When Dick Young’s friend, Professor Magnus Lane, offers him an escape from his troubles in the form of a new drug, Dick finds himself transported to fourteenth-century Cornwall. There, in the manor of Tywardreath, the domain of Sir Henry Champerhoune, he witnesses intrigue, adultery and murder. The more time Dick spends consumed in the past, the more he withdraws from the modern world. With each dose of the drug, his body and mind become addicted to this otherworld, and his attempts to change history put his own life in jeopardy.
Reviewed by Sophie Breese in Slightly Foxed Issue 59.
Trips to the Past
When I was 7 I was sent to stay with my grandparents in the seaside town of Broadstairs, where I was seen and not heard, learned good table manners and pretended I was a landlocked mermaid. I also read books, for what else can an imaginative little girl do when television is forbidden and conversations rarely take account of her age?
My grandmother was not a reader and so there were few books in the house, just some nineteenth-century novels which had belonged to her mother, and a single shelf of books in a glass-fronted cabinet containing The Country Diary of an Edwardian Lady, coffee-table books about the Yorkshire Dales, the Lakes and Cornwall, and Daphne du Maurier’s The House on the Strand. I fell on the latter, and I have read it many times since . . .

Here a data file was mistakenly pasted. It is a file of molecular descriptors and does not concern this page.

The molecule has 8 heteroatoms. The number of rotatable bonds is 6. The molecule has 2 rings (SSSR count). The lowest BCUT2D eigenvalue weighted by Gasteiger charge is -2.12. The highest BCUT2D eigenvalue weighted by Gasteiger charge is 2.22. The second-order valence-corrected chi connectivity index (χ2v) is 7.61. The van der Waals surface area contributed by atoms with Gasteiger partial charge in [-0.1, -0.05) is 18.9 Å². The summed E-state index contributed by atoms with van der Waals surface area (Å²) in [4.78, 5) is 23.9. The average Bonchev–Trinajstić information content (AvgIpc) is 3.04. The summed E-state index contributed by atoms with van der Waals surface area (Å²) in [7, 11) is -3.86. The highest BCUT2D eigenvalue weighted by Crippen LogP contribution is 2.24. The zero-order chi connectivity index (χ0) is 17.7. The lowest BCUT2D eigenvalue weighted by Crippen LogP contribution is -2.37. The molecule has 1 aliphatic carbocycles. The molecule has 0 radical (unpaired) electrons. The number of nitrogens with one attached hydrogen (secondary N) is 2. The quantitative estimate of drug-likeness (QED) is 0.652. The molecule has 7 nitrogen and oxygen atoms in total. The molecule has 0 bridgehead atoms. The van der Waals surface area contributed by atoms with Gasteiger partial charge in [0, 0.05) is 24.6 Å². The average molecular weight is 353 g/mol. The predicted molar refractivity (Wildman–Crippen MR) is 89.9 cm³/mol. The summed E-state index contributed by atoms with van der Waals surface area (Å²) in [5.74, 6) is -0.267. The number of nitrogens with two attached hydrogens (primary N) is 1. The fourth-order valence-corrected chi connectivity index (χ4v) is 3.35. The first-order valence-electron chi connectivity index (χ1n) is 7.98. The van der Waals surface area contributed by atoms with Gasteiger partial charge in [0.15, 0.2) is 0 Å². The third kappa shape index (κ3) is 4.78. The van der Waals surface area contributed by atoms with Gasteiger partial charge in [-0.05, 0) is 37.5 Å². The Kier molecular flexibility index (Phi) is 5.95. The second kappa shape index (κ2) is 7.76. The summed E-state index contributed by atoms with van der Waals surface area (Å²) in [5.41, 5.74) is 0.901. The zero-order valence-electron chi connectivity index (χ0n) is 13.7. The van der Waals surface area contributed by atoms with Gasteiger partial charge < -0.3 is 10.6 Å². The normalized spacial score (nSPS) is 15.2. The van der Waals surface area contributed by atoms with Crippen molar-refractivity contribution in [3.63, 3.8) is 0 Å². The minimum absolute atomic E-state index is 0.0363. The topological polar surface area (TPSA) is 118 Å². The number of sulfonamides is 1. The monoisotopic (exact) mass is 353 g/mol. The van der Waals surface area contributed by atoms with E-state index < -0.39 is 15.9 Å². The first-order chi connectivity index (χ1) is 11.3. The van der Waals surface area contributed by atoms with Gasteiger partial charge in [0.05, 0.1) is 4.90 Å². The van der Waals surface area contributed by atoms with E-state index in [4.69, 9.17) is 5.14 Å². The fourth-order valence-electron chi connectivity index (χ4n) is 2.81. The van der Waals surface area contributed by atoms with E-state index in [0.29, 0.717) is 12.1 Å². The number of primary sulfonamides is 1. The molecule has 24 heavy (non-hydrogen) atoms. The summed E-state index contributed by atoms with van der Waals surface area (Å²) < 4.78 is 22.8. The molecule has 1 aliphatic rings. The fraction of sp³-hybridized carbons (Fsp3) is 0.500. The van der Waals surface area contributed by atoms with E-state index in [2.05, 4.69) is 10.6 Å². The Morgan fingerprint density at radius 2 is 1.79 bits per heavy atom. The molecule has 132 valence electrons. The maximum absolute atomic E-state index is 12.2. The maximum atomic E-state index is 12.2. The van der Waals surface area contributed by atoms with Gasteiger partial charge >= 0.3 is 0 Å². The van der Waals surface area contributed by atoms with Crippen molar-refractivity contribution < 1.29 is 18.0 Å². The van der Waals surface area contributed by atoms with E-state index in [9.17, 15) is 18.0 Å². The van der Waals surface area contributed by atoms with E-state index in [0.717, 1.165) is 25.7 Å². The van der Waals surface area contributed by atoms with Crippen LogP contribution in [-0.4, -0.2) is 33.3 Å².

Extract from Slightly Foxed Issue 59, Autumn 2018
Trips to the Past
Set in Cornwall, it is a brilliantly compelling story told in recognizable du Maurier style: civil disturbance lurks in the background; it has a frustratingly passive narrator; and it deals with that...Read more
Daphne’s Moment of Decadence
Du Maurier’s reputation seems, if possible, to grow with the years, not least because she is so difficult to pin down. Everyone, including Margaret Forster, her often uncomfortable official...Read more